Whom else could she have meant than Judge? What else could she have meant than that Judge, as an accepted Chela, was the only one in the “Esoteric Section” on whom the members could rely as she had relied, and as they had hitherto relied on her? What H.P.B. had to say about Judge cannot be ignored or evaded today, any more than it could then, without its corresponding consequences. If what has been said about Judge, in many quarters and by many theosophical leaders from 1894 to the present hour – if what has been asserted and believed is true, then there is no dodging the fact that H.P.B. is the real culprit; that she herself was not and is not to be trusted except with such mental and moral reservations as each one chooses to make for himself. There is no escaping the fact that H.P.B. endorsed Judge without reserve; no escaping the fact that the Masters endorsed H.P.B. without reserve; no avoiding the fact that Judge and H.P.B. are unique in these respects, if in no other. To any man who can add one and one together, there can be but one sum-total: the Masters of Wisdom are responsible for H.P.B., her Mission and her Message; H.P.B. is responsible for Judge, his mission and his message. In both cases the responsibility was publicly, freely, and repeatedly assumed – assumed by Masters in Messages to those who doubted H.P.B.; assumed by H.P.B. in messages to those who doubted Judge.
In its exoteric aspect the Theosophical Movement “rests its case” on the philosophical and moral worth of the Wisdom-Religion, the Theosophy recorded by H.P.B. Anyone can test the value of Theosophy for himself, once he has been brought into contact with it. He must do that if he is to be anything but a believer or a sceptic on hearsay. On its esoteric side, the Theosophical Movement rests its case on the self-induced and self-devised efforts, checked by their Karma, of those who may aspire to be or to become accepted Chelas. As the Movement began from the esoteric side, so its unbroken continuity depends on those, be they few or many, who work to “keep the Link unbroken” between the world of men and the world of Masters. How is that work to be carried on?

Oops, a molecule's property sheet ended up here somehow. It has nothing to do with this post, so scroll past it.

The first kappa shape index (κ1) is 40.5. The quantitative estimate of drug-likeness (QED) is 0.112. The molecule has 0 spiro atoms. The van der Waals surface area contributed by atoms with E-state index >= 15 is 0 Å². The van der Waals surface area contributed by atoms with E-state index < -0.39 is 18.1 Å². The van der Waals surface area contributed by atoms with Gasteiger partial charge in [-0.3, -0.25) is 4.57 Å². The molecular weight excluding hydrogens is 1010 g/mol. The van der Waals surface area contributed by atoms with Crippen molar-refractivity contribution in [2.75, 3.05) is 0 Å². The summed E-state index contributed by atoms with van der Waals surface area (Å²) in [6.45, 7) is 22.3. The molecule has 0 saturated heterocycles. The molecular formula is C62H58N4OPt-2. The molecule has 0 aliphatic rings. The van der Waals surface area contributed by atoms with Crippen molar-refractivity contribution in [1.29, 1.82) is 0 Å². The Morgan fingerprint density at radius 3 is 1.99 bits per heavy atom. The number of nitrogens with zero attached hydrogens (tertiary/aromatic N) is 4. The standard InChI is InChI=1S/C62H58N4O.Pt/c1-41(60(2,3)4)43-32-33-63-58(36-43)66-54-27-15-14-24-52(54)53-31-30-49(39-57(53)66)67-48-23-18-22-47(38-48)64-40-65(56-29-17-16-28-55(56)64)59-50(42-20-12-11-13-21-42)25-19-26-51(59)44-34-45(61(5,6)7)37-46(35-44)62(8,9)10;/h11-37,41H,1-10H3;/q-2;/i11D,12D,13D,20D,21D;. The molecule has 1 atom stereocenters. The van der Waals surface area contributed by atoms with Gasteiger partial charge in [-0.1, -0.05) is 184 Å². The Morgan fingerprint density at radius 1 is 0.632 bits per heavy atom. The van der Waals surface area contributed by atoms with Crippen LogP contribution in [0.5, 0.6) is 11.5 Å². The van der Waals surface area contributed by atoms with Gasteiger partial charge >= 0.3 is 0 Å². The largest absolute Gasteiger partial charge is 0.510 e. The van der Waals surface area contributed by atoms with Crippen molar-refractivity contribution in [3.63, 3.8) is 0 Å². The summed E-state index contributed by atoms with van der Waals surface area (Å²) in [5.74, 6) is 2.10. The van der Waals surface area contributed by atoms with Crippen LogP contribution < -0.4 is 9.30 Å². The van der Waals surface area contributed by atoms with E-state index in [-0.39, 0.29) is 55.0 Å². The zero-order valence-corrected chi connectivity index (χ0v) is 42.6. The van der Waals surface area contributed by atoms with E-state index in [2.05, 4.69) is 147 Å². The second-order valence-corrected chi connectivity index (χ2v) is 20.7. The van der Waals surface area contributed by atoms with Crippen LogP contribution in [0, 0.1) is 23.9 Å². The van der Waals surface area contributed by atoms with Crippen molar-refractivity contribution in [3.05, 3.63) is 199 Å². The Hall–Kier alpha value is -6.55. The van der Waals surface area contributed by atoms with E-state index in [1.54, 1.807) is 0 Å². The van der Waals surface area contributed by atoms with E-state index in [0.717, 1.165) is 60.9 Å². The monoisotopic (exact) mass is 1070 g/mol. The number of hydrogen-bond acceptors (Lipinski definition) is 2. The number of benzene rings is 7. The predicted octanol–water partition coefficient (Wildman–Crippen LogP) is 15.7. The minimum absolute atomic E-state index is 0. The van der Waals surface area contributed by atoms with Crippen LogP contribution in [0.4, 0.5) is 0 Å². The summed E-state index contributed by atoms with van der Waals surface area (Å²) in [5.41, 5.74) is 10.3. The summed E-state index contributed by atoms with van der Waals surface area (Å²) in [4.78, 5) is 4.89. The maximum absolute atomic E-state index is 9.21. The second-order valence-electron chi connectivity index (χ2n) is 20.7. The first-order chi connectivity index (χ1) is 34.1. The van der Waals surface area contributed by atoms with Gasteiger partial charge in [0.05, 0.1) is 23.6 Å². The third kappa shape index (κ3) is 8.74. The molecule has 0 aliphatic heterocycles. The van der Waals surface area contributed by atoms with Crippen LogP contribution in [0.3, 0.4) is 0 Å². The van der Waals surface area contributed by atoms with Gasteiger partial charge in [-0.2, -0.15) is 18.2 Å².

For this, there are the precept and example on both the esoteric and the exoteric sides of the Movement during all the years since 1875 – precept and example both from those who succeeded and those who failed. “But”, objects the hear-say or the sectarian, “how is one to judge?”
How is one to judge Theosophy itself? He can do so “on information and belief”, or on his own ability to study, compare, and weigh the teachings of the Wisdom-Religion with any or all other systems known to him. Theosophy was presented strictly and solely on its own merits, not as anyone’s revelation or theory. How could those merits be known at second-hand?
If accepted and adopted because of its ascertained value, then Theosophy becomes a known and actual standard by which to determine the relative merits or demerits of any and all things. If it is not an all-inclusive, all-sufficient criterion, then at once it becomes no better, if no worse, than the thousand-and-one dogmatic and theoretical standards of appraisal followed by men in general.
All Theosophists alike profess to regard original Theosophy as an impartation from the Masters of Wisdom. The Masters profess to regard it as an infallible criterion of right judgment and right conduct. They apply it first and foremost to Themselves, and thence to all men and all things. They became what They are by that path and no other. H.P.B. regarded the Masters and the Wisdom-Religion as infallible, and conducted herself accordingly. If she is to be judged by us – and judged she must be – by what standard shall her conduct be measured?
From the moment he first met her in this life, Judge appears as one who had no doubts as to her bona fides, her Mission, her Message, her unique place in the Movement – and conducted himself accordingly. In all he wrote and did there cannot be found jot or tittle to the contrary. Now that the life-record is closed of all those active in the first generation of the Movement, it is the easiest imaginable theosophical task to compare the theosophical career of Judge with any or all of the others. How many did that in their hour of choice, i.e., of probation? How many of those who came into the Movement during the second generation, now drawing towards its close, took the trouble to make an intelligent and informed comparison between Theosophy and other systems? Between H.P.B. and Judge on the one hand, and all the others publicly active, so as to be able to discern for themselves who was true to the line and who not?